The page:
[Tutor] Best Known Method for Filtering redundant list items.
john at fouhy.net
Thu Nov 30 22:56:19 CET 2006
On 01/12/06, Chris Hengge <pyro9219 at gmail.com> wrote:
> Nice! Thank you.
> Curious as to why this happens though...
> >>> list1 = ['1','1','2','3','4']
> >>> list2 = list(set(list1))
> >>> list2
> ['1', '3', '2', '4'] <-- here the order has changed.
For the same reason that dictionaries don't preserve order.
Basically, sets are (I think) implemented using a hash table. You can
read about hash tables on wikipedia (or many other places), but one of
the components of a hash table is a function mapping keys to integers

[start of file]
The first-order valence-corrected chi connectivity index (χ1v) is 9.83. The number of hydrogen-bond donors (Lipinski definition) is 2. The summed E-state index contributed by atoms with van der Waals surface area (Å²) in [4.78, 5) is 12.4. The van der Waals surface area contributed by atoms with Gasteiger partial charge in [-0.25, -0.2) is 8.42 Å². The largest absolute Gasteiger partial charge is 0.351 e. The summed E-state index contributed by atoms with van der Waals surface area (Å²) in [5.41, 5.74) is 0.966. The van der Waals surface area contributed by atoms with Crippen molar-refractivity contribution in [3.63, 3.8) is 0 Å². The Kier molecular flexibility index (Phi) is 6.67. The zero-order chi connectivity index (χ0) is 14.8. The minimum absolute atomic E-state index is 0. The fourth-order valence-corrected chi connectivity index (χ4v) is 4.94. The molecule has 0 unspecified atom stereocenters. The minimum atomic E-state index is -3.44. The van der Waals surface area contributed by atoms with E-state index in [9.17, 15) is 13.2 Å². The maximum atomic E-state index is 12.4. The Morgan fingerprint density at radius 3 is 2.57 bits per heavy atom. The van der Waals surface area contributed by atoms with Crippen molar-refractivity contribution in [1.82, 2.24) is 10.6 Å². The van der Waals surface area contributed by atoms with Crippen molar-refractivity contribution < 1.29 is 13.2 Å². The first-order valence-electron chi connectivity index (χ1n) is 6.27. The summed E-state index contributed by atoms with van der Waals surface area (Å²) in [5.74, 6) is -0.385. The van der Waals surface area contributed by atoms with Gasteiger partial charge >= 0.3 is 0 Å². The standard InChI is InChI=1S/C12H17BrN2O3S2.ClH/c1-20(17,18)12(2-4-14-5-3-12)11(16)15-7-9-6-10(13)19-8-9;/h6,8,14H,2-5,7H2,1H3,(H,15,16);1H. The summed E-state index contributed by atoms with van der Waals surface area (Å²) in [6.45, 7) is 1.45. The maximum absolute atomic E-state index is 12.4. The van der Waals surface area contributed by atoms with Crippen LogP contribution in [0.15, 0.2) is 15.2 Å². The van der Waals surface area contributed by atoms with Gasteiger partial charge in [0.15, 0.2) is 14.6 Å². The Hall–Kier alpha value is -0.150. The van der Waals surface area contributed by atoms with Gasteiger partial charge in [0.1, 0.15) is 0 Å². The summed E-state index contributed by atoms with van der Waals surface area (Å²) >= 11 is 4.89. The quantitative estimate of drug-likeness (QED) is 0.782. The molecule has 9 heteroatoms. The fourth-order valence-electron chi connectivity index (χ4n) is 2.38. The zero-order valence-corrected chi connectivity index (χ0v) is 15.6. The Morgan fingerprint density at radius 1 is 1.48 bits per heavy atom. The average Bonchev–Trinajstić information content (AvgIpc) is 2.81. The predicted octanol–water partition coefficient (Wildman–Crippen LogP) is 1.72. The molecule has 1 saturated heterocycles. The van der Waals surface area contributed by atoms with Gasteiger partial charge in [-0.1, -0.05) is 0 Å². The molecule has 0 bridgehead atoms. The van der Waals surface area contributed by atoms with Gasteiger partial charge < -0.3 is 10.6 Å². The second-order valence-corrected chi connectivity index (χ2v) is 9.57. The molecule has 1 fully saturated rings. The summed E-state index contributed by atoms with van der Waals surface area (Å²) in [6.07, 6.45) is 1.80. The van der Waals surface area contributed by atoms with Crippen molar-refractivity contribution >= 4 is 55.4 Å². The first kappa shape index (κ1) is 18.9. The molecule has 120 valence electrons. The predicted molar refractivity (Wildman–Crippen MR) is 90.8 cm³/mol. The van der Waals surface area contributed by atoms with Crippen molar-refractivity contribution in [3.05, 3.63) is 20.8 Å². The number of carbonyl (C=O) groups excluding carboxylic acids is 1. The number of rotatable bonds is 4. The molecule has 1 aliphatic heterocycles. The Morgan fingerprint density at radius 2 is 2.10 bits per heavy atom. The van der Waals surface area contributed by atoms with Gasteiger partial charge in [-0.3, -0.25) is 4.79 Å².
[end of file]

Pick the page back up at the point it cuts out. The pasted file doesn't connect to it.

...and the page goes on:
in a particular range. To produce an efficient hash table, you want
this function to spread the input out evenly across the range, which
means you want random behaviour.
Hence you lose the order of strings :-)
In fact, you can think of a set as a dictionary where the values are
always True (or something), and you only care about the keys.
>>> import itertools
>>> list1 = ['1', '1', '2', '3', '4']
>>> list2 = dict(zip(list1, itertools.repeat(True))).keys()
['1', '3', '2', '4']
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